The pandemic, moreover, is accentuating the excruciating demographic crunch caused by China’s long-time one-child policy, bringing forward the date at which the country’s population will peak and then begin a catastrophic, productivity-crushing decline. 

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China’s predicament today is simply a preview of what it will face in the coming decade, as a host of long-building economic, political, and demographic bills come due.

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Some Americans might be tempted to gloat over China’s COVID woes, but they should resist the urge. Slowing growth and worsening societal problems lockdowns might make China a less competitive long-term rival to the United States: The odds of Beijing effortlessly displacing Washington as the world’s most powerful country are actually quite slim. Yet those same problems could also make China a more explosive near-term threat. 

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As we show in our forthcoming book, “Danger Zone: The Coming Conflict with China, the most dangerous countries are not rising powers but peaking powers: Countries that want to reorder the world but are losing confidence that time is on their side. 

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When once-rising powers run into persistent economic stagnation, they typically become more repressive at home and more repressive abroad. Japan, for instance, turned toward totalitarianism and began its military rampage across Asia after the economic crises of the 1920s and then the Great Depression ended its long run of prosperity. China seems to be headed down the same ugly path today.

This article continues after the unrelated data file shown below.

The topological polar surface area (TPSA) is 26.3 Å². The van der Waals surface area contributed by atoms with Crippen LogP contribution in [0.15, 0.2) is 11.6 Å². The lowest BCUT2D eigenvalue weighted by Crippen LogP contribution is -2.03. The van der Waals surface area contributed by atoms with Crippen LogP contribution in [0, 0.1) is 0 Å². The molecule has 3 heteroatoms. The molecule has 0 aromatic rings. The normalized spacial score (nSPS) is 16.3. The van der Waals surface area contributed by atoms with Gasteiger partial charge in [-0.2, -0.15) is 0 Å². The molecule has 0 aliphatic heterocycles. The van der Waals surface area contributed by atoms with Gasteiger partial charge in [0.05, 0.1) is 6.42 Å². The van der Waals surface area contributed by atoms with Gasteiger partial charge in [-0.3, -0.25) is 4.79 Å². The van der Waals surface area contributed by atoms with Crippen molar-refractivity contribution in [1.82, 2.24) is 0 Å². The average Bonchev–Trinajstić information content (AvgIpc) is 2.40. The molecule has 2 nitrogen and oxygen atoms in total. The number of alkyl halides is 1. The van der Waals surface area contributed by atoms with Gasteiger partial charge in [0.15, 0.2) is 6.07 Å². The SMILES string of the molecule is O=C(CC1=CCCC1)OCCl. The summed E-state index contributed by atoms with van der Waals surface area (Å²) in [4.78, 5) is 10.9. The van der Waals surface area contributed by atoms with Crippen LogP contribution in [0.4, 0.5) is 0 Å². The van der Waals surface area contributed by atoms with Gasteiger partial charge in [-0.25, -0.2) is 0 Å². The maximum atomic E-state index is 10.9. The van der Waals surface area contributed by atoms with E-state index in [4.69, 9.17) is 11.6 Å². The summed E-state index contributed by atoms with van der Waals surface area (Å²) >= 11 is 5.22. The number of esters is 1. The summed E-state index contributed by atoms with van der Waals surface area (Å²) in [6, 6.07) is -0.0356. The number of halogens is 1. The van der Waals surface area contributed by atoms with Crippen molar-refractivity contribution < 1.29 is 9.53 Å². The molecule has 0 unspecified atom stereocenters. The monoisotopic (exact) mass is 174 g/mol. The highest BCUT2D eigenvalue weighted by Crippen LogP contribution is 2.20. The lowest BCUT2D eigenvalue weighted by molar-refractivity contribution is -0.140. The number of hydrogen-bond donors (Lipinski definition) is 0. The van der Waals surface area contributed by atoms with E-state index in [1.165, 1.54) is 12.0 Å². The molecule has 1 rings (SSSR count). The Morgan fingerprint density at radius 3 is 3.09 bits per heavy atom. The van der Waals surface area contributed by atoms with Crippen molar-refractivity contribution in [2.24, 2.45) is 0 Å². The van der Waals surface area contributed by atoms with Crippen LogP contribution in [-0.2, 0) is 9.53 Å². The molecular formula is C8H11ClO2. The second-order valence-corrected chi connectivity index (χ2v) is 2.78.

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Since the global financial crisis more than a decade ago, slowing Chinese growth has gone hand-in-hand with efforts to dominate the resource-rich South China Sea, lock up markets and commodities through the Belt and Road Initiative, and carve out a technological sphere of influence encompassing much of the developing world. Since the onset of COVID, Beijing has become more belligerent still.

Xi’s government has conducted menacing military exercises near Taiwan, sparking a deadly border clash with India, and issuing chilling threats to use nuclear weapons against Japan. Even before Russia attacked Ukraine, U.S. military officials had begun to warn, publicly, that China could launch a major war in the Western Pacific—probably against Taiwan—in the next few years.

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Western observers have often interpreted growing Chinese assertiveness as a sign of growing Chinese confidence. But it may simply represent Xi’s increasing willingness to use coercion and force to secure China’s objectives, as he becomes less convinced that Beijing can peacefully overtake its rivals. 

More than two years into the pandemic, Americans should be thankful that they don’t live in a police state where the most heavy-handed COVID crackdowns appear likely to persist well into the future. But they should also be alert to the fact that the danger of war may increase, rather than decrease, as China peaks and begins to decline.

Hal Brands is Henry A. Kissinger Distinguished Professor of Global Affairs at the Johns Hopkins University School of Advanced International Studies and a Senior Fellow at the American Enterprise Institute.

Michael Beckley is Associate Professor of Political Science at Tufts University and a Nonresident Senior Fellow at the American Enterprise Institute.